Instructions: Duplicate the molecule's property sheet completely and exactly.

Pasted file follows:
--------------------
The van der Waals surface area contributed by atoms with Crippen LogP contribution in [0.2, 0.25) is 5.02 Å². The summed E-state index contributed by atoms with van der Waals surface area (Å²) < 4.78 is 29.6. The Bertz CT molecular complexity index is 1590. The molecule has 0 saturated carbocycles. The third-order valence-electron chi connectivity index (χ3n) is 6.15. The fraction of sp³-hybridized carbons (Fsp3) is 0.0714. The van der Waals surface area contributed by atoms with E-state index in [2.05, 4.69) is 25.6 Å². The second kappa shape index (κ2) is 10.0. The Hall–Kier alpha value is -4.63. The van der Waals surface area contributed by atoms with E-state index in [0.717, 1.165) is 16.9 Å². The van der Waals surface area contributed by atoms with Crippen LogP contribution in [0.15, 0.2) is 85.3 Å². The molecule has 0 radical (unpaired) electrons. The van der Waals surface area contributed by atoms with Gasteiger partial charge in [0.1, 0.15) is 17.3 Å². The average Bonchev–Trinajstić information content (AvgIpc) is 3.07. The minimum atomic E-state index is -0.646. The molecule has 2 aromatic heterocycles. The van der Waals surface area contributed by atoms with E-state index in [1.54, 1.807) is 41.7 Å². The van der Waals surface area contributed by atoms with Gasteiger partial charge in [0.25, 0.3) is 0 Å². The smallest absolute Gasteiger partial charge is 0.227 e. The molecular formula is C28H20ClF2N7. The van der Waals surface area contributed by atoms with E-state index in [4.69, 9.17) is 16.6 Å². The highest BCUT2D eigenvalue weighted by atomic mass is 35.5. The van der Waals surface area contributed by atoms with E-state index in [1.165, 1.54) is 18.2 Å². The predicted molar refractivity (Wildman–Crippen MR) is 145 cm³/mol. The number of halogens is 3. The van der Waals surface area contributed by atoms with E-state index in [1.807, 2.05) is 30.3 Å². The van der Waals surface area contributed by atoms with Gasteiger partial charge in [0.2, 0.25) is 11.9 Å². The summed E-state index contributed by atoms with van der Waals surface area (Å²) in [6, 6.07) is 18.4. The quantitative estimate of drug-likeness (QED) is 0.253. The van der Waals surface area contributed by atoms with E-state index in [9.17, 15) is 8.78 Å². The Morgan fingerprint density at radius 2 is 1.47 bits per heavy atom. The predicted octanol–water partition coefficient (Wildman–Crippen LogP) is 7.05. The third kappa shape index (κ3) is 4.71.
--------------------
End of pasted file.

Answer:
The van der Waals surface area contributed by atoms with Crippen LogP contribution in [0.2, 0.25) is 5.02 Å². The summed E-state index contributed by atoms with van der Waals surface area (Å²) < 4.78 is 29.6. The Bertz CT molecular complexity index is 1590. The molecule has 0 saturated carbocycles. The third-order valence-electron chi connectivity index (χ3n) is 6.15. The fraction of sp³-hybridized carbons (Fsp3) is 0.0714. The van der Waals surface area contributed by atoms with E-state index in [2.05, 4.69) is 25.6 Å². The second kappa shape index (κ2) is 10.0. The Hall–Kier alpha value is -4.63. The van der Waals surface area contributed by atoms with E-state index in [0.717, 1.165) is 16.9 Å². The van der Waals surface area contributed by atoms with Crippen LogP contribution in [0.15, 0.2) is 85.3 Å². The molecule has 0 radical (unpaired) electrons. The van der Waals surface area contributed by atoms with Gasteiger partial charge in [0.1, 0.15) is 17.3 Å². The average Bonchev–Trinajstić information content (AvgIpc) is 3.07. The minimum atomic E-state index is -0.646. The molecule has 2 aromatic heterocycles. The van der Waals surface area contributed by atoms with E-state index in [1.54, 1.807) is 41.7 Å². The van der Waals surface area contributed by atoms with Gasteiger partial charge in [0.25, 0.3) is 0 Å². The smallest absolute Gasteiger partial charge is 0.227 e. The molecular formula is C28H20ClF2N7. The van der Waals surface area contributed by atoms with E-state index in [4.69, 9.17) is 16.6 Å². The highest BCUT2D eigenvalue weighted by atomic mass is 35.5. The van der Waals surface area contributed by atoms with E-state index in [1.165, 1.54) is 18.2 Å². The predicted molar refractivity (Wildman–Crippen MR) is 145 cm³/mol. The number of halogens is 3. The van der Waals surface area contributed by atoms with E-state index in [1.807, 2.05) is 30.3 Å². The van der Waals surface area contributed by atoms with Gasteiger partial charge in [0.2, 0.25) is 11.9 Å². The summed E-state index contributed by atoms with van der Waals surface area (Å²) in [6, 6.07) is 18.4. The quantitative estimate of drug-likeness (QED) is 0.253. The van der Waals surface area contributed by atoms with E-state index in [9.17, 15) is 8.78 Å². The Morgan fingerprint density at radius 2 is 1.47 bits per heavy atom. The predicted octanol–water partition coefficient (Wildman–Crippen LogP) is 7.05. The third kappa shape index (κ3) is 4.71.